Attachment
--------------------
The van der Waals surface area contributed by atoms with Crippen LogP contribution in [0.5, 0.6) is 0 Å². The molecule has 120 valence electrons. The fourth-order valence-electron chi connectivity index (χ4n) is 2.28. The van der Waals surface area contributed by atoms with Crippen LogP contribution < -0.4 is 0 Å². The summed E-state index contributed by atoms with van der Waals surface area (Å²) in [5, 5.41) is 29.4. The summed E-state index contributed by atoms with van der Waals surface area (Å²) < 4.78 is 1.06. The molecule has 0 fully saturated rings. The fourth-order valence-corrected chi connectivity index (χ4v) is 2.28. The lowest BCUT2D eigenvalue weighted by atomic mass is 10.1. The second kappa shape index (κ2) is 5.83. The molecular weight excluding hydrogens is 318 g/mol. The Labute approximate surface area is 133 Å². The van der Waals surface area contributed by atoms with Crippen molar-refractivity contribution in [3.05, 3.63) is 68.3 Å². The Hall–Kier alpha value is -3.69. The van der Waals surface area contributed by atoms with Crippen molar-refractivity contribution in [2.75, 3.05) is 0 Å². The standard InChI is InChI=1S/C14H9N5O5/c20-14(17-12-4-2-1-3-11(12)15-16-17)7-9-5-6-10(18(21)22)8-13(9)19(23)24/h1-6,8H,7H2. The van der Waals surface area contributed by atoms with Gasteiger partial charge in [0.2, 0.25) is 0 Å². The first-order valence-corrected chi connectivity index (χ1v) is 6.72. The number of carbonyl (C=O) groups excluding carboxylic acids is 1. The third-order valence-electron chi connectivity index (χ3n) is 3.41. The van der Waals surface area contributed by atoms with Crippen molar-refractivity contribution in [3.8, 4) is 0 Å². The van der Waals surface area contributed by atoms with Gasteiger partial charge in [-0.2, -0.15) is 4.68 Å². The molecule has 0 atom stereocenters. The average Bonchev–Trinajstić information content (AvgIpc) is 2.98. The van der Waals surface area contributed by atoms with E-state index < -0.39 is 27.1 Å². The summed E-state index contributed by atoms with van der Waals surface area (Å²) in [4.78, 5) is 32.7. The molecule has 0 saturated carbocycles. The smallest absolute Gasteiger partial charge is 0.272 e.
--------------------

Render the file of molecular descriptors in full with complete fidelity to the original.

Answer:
The van der Waals surface area contributed by atoms with Crippen LogP contribution in [0.5, 0.6) is 0 Å². The molecule has 120 valence electrons. The fourth-order valence-electron chi connectivity index (χ4n) is 2.28. The van der Waals surface area contributed by atoms with Crippen LogP contribution < -0.4 is 0 Å². The summed E-state index contributed by atoms with van der Waals surface area (Å²) in [5, 5.41) is 29.4. The summed E-state index contributed by atoms with van der Waals surface area (Å²) < 4.78 is 1.06. The molecule has 0 fully saturated rings. The fourth-order valence-corrected chi connectivity index (χ4v) is 2.28. The lowest BCUT2D eigenvalue weighted by atomic mass is 10.1. The second kappa shape index (κ2) is 5.83. The molecular weight excluding hydrogens is 318 g/mol. The Labute approximate surface area is 133 Å². The van der Waals surface area contributed by atoms with Crippen molar-refractivity contribution in [3.05, 3.63) is 68.3 Å². The Hall–Kier alpha value is -3.69. The van der Waals surface area contributed by atoms with Crippen molar-refractivity contribution in [2.75, 3.05) is 0 Å². The standard InChI is InChI=1S/C14H9N5O5/c20-14(17-12-4-2-1-3-11(12)15-16-17)7-9-5-6-10(18(21)22)8-13(9)19(23)24/h1-6,8H,7H2. The van der Waals surface area contributed by atoms with Gasteiger partial charge in [0.2, 0.25) is 0 Å². The first-order valence-corrected chi connectivity index (χ1v) is 6.72. The number of carbonyl (C=O) groups excluding carboxylic acids is 1. The third-order valence-electron chi connectivity index (χ3n) is 3.41. The van der Waals surface area contributed by atoms with Crippen molar-refractivity contribution in [3.8, 4) is 0 Å². The van der Waals surface area contributed by atoms with Gasteiger partial charge in [-0.2, -0.15) is 4.68 Å². The molecule has 0 atom stereocenters. The average Bonchev–Trinajstić information content (AvgIpc) is 2.98. The van der Waals surface area contributed by atoms with E-state index < -0.39 is 27.1 Å². The summed E-state index contributed by atoms with van der Waals surface area (Å²) in [4.78, 5) is 32.7. The molecule has 0 saturated carbocycles. The smallest absolute Gasteiger partial charge is 0.272 e.